The Brexit Syndrome and the Potential “Amexit”

Roberto Domínguez, PhD
Associate Professor
Suffolk University
Boston, MA.
E-mail: robdomri@yahoo.com

Article originally published in the AMEI Bulletin No. 9.

The historic referendum in the United Kingdom produced a ripple effect not only in the stock markets around the world, but also in the like-minded political groups abroad. From Marine Le Pen to Donald Trump, the Brexit represented a victory of the people against the negative forces of the “foreign”, namely, globalization, integration or immigration. Beyond the June 23rd referendum and the coming UK-EU negotiations, the Brexit syndrome will remain on the electoral agenda in Europe and potentially will encourage political actors in other continents. In the United States, the Brexit syndrome could be translated in a US retrenchment and contestation of the process of globalization as well as on a relative isolationism. Rather than a single event, the “Amexit” would be a reorientation of US foreign policy resulting from the potential convergence of four elements in the coming November electoral process.

The first is the increasing popularity of local forces that blame immigration and deeper economic interdependence for all local problems. Nigel Farage and Donald Trump are leading voices of this approach. However, the Brexit or a potential “Amexit” cannot be explained without a second element: the dissatisfaction of liberal nationalists that believe in eventually accommodating immigration, but contest the unfairness of free trade policies, particularly for middle and lower incomes families. Jeremy Corbyn and Barnie Sanders have mesmerized one segment of their political parties that is skeptical about the effects of globalization.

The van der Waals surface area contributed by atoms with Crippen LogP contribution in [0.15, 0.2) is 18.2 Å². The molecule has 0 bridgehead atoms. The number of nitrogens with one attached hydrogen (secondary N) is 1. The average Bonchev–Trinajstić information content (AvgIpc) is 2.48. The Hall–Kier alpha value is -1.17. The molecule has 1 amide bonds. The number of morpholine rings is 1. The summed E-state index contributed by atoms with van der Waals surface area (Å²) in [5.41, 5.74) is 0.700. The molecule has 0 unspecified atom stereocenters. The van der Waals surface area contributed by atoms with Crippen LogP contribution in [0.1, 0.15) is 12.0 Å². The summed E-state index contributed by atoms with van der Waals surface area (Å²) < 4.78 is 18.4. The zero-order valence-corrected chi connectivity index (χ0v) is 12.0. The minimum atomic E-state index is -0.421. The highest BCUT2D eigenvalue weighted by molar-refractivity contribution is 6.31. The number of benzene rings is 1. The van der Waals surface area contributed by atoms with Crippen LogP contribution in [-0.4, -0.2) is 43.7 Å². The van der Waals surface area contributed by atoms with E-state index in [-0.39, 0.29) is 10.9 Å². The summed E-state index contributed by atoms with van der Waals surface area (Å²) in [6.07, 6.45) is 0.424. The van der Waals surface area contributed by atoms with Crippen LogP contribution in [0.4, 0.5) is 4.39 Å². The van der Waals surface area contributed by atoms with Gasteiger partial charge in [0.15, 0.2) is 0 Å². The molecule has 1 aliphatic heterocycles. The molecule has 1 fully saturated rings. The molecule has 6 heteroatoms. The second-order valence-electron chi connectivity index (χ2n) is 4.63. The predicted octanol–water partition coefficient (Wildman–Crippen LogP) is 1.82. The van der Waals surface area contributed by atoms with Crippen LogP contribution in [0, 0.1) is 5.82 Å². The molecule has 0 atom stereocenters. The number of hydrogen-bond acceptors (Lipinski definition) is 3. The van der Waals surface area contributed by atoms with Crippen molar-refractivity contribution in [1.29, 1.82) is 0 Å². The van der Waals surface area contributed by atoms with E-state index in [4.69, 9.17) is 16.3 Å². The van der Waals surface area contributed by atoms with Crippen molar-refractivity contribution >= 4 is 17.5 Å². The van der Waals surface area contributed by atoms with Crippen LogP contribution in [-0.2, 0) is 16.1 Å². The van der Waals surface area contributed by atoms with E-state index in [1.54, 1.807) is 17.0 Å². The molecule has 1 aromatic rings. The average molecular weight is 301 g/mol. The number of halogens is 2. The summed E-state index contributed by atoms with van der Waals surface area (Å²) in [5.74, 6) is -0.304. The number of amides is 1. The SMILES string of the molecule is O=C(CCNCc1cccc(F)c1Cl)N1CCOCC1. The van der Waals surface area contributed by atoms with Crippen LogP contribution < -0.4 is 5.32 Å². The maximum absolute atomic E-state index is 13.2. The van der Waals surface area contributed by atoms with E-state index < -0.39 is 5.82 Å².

The third factor is the miscalculation of the chameleonic positions of politicians that in electoral times blame the alphabet soup of NAFTA, TTIP, TTP or EU and once in office they embrace free trade as a solution to numerous economic problems. From Boris Johnson to Hilary Clinton and various US members of Congress, this approach may be ethically deplorable, but it has been quite useful to keep globalization active. The problem is that in the context of the Brexit syndrome, politicians under this view may miscalculate the demonization of free trade and become hostages of their electoral positions. Arguably, for instance, Boris Johnson campaigned for the “leave” in the Brexit consultation with the calculation that the UK would vote for “remain” in the EU and he would advance his political career.

The fourth element is the apathy of citizens to cast their vote. Data collected from the rainy June 23rd indicates that numerous segments of voters for the “remain” position took for granted the common sense of the majority and decided to stay dry at home observing the results on media. In contrast, the energetic campaign for “leave” emboldened and excited their followers to vote. Electoral apathy in US elections is a well-known phenomenon that varies, but eventually may favor active voters rather than actual majorities.

The Brexit Syndrome may be replicated in the United States if the four elements described above uncannily converged around the November elections in the United States. The truly dangerous risk is the spread of forces against the general trend of history, which is guided by inclusiveness and openness. Unlike the Brexit, the reverberation of an “Amexit” would affect not only the achievements of the Three Amigos in North America but also economic and security arrangements in Asia and Europe in the short and long runs. More importantly, the role the United States as a global leader of resilience, adaptation and innovation would be replaced by policies guided by excessive protectionism, fear, and eventual isolationism. It would be the adoption of an 18th Century mindset to address problems of the 21st. A potential “Amexit” would be simply against history.

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